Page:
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[im-byoo] /ɪmˈbyu/
verb (used with object), imbued, imbuing.
to impregnate or inspire, as with feelings, opinions, etc.:
The new political leader was imbued with the teachings of Mahatma Gandhi.
to saturate or impregnate with moisture, color, etc.
to imbrue.
Origin of imbue
1545-55; < Latin imbuere to wet, drench
Related forms
imbuement, noun
preimbue, verb (used with object), preimbued, preimbuing.
unimbued, adjective
Can be confused
imbrue, imbue.
1. charge, infect, fire. 2. permeate, infuse, tincture, soak. Unabridged
Based on the Random House Dictionary, © Random House, Inc. 2015.
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Examples from the Web for imbue
Contemporary Examples
Historical Examples
  • He could wait until his valour, somewhat cowed, should return again, and imbue him with a fresh impulse.

    The Quadroon Mayne Reid
  • This thought should imbue a man of science with humility rather than with pride.

  • The Christian missionary will get hold of him in bulk, so to speak, and imbue him with the higher theology.

    Idle Ideas in 1905 Jerome K. Jerome
  • By some subtle process she contrived to imbue the baby also with this idea.

    Novel Notes Jerome K. Jerome
  • Jemmy the Scrubber, unable to imbue the rest of his watch with his own restless activity, gave me no peace night or day.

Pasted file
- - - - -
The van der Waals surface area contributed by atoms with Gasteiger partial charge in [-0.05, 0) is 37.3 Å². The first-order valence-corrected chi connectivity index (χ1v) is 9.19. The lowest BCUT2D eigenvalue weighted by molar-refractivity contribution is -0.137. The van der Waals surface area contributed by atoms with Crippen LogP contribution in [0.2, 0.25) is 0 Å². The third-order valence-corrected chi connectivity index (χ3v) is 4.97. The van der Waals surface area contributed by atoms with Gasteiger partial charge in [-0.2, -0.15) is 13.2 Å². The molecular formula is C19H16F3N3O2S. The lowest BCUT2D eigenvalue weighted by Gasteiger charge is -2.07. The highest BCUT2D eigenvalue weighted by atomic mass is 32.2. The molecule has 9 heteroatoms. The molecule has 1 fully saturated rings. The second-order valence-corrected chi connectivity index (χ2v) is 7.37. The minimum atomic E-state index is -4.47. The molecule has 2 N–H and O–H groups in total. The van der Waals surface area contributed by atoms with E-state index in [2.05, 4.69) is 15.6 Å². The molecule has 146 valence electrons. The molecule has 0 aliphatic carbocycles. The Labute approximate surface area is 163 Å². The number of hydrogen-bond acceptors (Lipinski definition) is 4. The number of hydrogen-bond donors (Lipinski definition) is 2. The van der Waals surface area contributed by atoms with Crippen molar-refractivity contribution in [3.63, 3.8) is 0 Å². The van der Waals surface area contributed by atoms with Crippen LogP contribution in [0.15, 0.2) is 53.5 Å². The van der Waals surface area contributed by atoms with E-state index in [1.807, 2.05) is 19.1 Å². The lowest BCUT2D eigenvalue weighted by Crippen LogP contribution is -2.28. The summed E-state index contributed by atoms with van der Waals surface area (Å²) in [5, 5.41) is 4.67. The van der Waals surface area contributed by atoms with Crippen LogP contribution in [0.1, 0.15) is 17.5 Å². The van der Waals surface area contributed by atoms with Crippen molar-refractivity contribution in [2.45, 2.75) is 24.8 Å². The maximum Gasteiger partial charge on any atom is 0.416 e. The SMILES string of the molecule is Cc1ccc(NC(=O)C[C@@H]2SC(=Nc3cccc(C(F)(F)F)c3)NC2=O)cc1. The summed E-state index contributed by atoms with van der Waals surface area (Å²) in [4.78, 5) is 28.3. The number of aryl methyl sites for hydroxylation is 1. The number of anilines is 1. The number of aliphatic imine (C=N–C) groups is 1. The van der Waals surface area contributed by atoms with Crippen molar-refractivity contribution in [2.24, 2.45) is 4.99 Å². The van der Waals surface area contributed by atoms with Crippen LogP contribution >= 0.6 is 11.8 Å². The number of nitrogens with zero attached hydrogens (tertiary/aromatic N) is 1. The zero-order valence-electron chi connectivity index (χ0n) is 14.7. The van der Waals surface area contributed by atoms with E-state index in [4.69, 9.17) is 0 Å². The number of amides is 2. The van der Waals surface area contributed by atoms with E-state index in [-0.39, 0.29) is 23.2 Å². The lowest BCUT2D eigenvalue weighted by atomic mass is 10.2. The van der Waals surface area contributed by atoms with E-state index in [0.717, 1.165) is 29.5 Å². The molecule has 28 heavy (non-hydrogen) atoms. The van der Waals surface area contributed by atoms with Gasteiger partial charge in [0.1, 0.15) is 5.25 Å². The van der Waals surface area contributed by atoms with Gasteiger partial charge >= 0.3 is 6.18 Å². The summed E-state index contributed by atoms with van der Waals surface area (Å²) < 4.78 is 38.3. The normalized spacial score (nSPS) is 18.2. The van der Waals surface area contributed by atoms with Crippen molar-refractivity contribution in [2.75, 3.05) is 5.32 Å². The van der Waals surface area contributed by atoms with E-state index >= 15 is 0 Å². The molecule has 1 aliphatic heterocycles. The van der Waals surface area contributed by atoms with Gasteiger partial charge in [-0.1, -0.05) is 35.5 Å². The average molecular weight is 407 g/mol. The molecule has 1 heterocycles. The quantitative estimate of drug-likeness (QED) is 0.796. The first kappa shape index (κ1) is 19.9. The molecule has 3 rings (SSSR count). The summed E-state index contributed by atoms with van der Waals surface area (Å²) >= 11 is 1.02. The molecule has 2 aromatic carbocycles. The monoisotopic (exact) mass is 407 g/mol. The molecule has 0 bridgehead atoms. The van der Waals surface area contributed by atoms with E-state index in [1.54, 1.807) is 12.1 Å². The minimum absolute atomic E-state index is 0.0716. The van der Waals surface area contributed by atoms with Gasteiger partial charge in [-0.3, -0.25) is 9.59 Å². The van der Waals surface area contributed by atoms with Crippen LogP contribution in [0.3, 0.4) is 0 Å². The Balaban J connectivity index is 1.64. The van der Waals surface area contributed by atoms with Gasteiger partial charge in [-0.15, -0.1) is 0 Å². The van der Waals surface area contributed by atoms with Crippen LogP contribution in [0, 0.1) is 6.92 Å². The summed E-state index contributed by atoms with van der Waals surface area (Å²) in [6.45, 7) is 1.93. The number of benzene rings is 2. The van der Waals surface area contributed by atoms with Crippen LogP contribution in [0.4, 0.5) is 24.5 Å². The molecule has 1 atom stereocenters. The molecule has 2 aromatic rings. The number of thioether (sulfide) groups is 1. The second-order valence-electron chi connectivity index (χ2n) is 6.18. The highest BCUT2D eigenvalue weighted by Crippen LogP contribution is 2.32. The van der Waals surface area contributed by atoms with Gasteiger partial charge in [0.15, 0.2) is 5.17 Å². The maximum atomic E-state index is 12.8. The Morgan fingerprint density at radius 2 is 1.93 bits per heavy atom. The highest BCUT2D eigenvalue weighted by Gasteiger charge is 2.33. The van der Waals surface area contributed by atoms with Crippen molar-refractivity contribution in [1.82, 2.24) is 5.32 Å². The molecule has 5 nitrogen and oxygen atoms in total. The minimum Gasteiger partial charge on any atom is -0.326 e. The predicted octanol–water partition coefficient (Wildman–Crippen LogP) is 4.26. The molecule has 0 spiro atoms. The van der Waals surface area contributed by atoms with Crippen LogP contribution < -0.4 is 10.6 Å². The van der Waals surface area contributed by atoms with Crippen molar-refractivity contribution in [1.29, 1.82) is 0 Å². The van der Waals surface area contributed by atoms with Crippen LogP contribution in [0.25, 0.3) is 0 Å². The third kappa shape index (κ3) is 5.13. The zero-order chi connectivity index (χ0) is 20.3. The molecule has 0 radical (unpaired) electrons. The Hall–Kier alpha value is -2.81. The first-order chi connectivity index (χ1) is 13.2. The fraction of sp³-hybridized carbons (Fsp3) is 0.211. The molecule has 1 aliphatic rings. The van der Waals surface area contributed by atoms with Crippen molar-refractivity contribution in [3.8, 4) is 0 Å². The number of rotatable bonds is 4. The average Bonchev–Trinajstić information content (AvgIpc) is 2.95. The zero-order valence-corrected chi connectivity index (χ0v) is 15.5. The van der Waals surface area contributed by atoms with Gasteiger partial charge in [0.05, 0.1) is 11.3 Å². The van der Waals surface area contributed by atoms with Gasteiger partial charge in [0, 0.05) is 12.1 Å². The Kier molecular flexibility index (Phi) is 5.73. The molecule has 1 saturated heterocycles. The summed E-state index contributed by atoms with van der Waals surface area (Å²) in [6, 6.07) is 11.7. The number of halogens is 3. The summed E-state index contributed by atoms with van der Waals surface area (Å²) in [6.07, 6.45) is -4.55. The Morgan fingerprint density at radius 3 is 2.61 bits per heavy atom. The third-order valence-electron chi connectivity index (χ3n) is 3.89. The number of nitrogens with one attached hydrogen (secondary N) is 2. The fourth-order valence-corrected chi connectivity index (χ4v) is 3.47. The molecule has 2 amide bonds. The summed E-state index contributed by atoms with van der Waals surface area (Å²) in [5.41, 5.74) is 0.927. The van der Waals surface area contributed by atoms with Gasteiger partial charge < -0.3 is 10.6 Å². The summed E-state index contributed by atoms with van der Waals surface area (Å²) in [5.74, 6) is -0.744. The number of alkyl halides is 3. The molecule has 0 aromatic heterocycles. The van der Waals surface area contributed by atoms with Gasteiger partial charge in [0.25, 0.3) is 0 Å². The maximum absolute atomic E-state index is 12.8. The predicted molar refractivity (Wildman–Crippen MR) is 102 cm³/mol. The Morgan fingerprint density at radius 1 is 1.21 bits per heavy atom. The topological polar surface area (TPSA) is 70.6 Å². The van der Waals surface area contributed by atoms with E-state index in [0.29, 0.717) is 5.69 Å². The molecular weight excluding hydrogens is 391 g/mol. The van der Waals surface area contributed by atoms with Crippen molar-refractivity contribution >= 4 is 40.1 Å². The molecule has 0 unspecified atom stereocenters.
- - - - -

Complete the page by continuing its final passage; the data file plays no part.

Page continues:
The Log of a Sea-Waif Frank T. Bullen
  • They had never been able to imbue her with the superstition pertaining to the Godolphins.

    The Shadow of Ashlydyat Mrs. Henry Wood
British Dictionary definitions for imbue


verb -bues, -buing, -bued (transitive) usually foll by with
to instil or inspire (with ideals, principles, etc): his sermons were imbued with the spirit of the Reformation
(rare) to soak, esp with moisture, dye, etc
Derived Forms
imbuement, noun
Word Origin
C16: from Latin imbuere to stain, accustom
Collins English Dictionary - Complete & Unabridged 2012 Digital Edition
© William Collins Sons & Co. Ltd. 1979, 1986 © HarperCollins
Publishers 1998, 2000, 2003, 2005, 2006, 2007, 2009, 2012
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Word Origin and History for imbue

early 15c., "to keep wet; to soak, saturate;" also figuratively "to cause to absorb" (feelings, opinions, etc.), from Latin imbuere "moisten," of uncertain origin, perhaps from the same root as imbrication. Cf. also Old French embu, past participle of emboivre, from Latin imbibere "drink in, soak in" (see imbibe), which might have influenced the English word. Related: Imbued; imbuing.

Online Etymology Dictionary, © 2010 Douglas Harper
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